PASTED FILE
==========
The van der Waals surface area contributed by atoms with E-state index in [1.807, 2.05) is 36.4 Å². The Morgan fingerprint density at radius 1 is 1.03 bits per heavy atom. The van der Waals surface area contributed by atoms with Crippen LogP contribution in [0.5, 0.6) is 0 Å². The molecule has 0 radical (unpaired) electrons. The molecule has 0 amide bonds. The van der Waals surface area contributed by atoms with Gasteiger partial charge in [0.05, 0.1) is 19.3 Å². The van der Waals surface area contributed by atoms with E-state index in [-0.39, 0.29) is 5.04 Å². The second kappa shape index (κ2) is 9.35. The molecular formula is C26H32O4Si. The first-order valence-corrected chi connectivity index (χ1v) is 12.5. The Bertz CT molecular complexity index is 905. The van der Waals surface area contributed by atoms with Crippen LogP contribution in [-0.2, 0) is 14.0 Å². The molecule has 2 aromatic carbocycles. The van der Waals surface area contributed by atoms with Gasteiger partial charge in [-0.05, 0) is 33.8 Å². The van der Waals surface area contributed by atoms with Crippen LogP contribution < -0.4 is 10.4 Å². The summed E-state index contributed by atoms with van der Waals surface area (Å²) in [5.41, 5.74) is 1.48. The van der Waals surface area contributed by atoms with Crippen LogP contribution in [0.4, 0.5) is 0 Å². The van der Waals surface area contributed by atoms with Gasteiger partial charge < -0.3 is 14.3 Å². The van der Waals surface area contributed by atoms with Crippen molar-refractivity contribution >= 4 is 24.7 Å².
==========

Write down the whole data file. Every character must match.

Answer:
The van der Waals surface area contributed by atoms with E-state index in [1.807, 2.05) is 36.4 Å². The Morgan fingerprint density at radius 1 is 1.03 bits per heavy atom. The van der Waals surface area contributed by atoms with Crippen LogP contribution in [0.5, 0.6) is 0 Å². The molecule has 0 radical (unpaired) electrons. The molecule has 0 amide bonds. The van der Waals surface area contributed by atoms with Gasteiger partial charge in [0.05, 0.1) is 19.3 Å². The van der Waals surface area contributed by atoms with E-state index in [-0.39, 0.29) is 5.04 Å². The second kappa shape index (κ2) is 9.35. The molecular formula is C26H32O4Si. The first-order valence-corrected chi connectivity index (χ1v) is 12.5. The Bertz CT molecular complexity index is 905. The van der Waals surface area contributed by atoms with Crippen LogP contribution in [-0.2, 0) is 14.0 Å². The molecule has 2 aromatic carbocycles. The van der Waals surface area contributed by atoms with Gasteiger partial charge in [-0.05, 0) is 33.8 Å². The van der Waals surface area contributed by atoms with Crippen LogP contribution < -0.4 is 10.4 Å². The summed E-state index contributed by atoms with van der Waals surface area (Å²) in [5.41, 5.74) is 1.48. The van der Waals surface area contributed by atoms with Crippen LogP contribution in [0.4, 0.5) is 0 Å². The van der Waals surface area contributed by atoms with Gasteiger partial charge < -0.3 is 14.3 Å². The van der Waals surface area contributed by atoms with Crippen molar-refractivity contribution >= 4 is 24.7 Å².